It’s time to do some spring cleaning. Unused and expired prescriptions can be found buried in the back of the medicine cabinets, tossed into nightstand drawers and rattling around in the bottom of purses. Clearing out the clutter ensures drugs intended to help don’t ultimately cause harm.
Forgotten drugs could be accidentally ingested by children or pets, abused by friends or family members or stolen. The best way to dispose of most types of prescription medicines is to drop them off at a drug take–back site immediately. National Prescription Drug Take Back Day, set for this Saturday, makes it easy.
The event “aims to provide a safe, convenient and responsible means of disposing of prescription drugs, while also educating the general public about the potential for abuse of medications.”
The Hancock County Sheriff’s Office will be holding a collection event on Saturday from 9 a.m. to 1 p.m. next to the former Ellsworth Area Chamber of Commerce Building on High Street in Ellsworth. No liquids or needles will be accepted.
At the Mount Desert and Bar Harbor police departments, both lobbies will be open so anyone who wants to drop medications off can do so at any time that day – or any day. There is a drop box available 24/7.
The Southwest Harbor, Ellsworth and Bucksport police departments and the Sheriff’s Office are also drop-off locations.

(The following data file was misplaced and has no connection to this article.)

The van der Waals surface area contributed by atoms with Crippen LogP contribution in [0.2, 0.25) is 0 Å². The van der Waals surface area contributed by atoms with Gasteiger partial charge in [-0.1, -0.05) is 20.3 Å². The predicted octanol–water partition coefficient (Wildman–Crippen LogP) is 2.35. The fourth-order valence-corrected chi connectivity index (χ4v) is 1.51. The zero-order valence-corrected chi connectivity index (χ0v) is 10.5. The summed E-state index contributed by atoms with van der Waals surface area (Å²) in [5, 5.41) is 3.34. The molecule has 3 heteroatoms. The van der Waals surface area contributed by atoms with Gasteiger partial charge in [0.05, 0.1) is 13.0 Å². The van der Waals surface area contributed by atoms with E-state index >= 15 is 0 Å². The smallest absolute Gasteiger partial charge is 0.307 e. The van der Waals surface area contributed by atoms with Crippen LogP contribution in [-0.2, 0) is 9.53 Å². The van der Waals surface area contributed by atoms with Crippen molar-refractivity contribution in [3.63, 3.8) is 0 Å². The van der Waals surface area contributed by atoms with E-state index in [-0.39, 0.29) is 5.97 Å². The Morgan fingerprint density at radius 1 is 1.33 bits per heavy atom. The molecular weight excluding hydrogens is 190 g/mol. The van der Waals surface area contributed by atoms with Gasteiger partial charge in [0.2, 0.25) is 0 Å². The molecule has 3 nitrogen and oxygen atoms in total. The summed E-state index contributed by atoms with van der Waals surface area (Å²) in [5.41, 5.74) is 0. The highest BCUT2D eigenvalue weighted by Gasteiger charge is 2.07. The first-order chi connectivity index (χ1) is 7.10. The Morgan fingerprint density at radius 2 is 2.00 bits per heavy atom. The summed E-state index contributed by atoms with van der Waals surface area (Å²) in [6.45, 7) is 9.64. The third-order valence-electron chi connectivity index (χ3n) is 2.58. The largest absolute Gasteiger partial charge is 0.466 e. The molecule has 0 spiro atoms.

On Friday, April 23, there will be an organized drop-off from 9 a.m. to noon at the Island Medical Center in Stonington.
Most events were canceled last year due to the pandemic, but in any given year, some 900 to 1,200 pounds of medications are collected countywide. For those living in an outlying area or who don’t drive, give the sheriff’s office a call and arrange for pick up. Family members clearing out a home after a loved one’s death are often uncertain what to do with medications they find. Hopefully, this will ease some of that burden.
Sharp materials, such as syringes, pen needles and lancets, may be disposed of in the trash, with precautions, according to the Maine Department of Environmental Protection. You can place sharp items in a heavy, puncture-proof plastic bottle, such as an empty laundry detergent bottle. When it’s full, seal the bottle with the cap and heavy-duty tape. Label “Do Not Recycle” and place in the trash. Or you can purchase an FDA-approved sharps disposal container.
Let’s all do our part to make our homes and communities safer. Properly dispose of old medications.